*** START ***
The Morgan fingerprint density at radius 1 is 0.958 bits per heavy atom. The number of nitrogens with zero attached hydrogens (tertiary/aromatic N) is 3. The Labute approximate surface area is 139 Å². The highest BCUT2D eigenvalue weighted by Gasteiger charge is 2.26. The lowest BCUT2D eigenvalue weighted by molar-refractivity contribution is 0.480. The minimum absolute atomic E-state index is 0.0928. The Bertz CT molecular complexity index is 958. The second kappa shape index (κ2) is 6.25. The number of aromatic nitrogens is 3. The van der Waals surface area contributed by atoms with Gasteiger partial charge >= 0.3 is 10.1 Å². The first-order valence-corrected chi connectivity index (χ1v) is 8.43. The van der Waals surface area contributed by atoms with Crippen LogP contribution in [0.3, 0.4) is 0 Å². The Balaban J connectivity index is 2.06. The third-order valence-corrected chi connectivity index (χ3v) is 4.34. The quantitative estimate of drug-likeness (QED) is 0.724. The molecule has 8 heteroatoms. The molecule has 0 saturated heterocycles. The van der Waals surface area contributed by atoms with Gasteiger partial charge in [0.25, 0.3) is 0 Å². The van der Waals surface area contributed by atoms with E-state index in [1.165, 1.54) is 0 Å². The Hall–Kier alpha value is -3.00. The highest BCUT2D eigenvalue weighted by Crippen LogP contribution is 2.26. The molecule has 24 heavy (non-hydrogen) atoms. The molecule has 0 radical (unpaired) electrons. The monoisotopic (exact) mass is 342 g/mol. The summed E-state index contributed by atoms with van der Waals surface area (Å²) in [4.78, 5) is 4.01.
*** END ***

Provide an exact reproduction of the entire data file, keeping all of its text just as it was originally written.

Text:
The Morgan fingerprint density at radius 1 is 0.958 bits per heavy atom. The number of nitrogens with zero attached hydrogens (tertiary/aromatic N) is 3. The Labute approximate surface area is 139 Å². The highest BCUT2D eigenvalue weighted by Gasteiger charge is 2.26. The lowest BCUT2D eigenvalue weighted by molar-refractivity contribution is 0.480. The minimum absolute atomic E-state index is 0.0928. The Bertz CT molecular complexity index is 958. The second kappa shape index (κ2) is 6.25. The number of aromatic nitrogens is 3. The van der Waals surface area contributed by atoms with Gasteiger partial charge >= 0.3 is 10.1 Å². The first-order valence-corrected chi connectivity index (χ1v) is 8.43. The van der Waals surface area contributed by atoms with Crippen LogP contribution in [0.3, 0.4) is 0 Å². The Balaban J connectivity index is 2.06. The third-order valence-corrected chi connectivity index (χ3v) is 4.34. The quantitative estimate of drug-likeness (QED) is 0.724. The molecule has 8 heteroatoms. The molecule has 0 saturated heterocycles. The van der Waals surface area contributed by atoms with Gasteiger partial charge in [0.25, 0.3) is 0 Å². The van der Waals surface area contributed by atoms with E-state index in [1.165, 1.54) is 0 Å². The Hall–Kier alpha value is -3.00. The highest BCUT2D eigenvalue weighted by Crippen LogP contribution is 2.26. The molecule has 24 heavy (non-hydrogen) atoms. The molecule has 0 radical (unpaired) electrons. The monoisotopic (exact) mass is 342 g/mol. The summed E-state index contributed by atoms with van der Waals surface area (Å²) in [4.78, 5) is 4.01.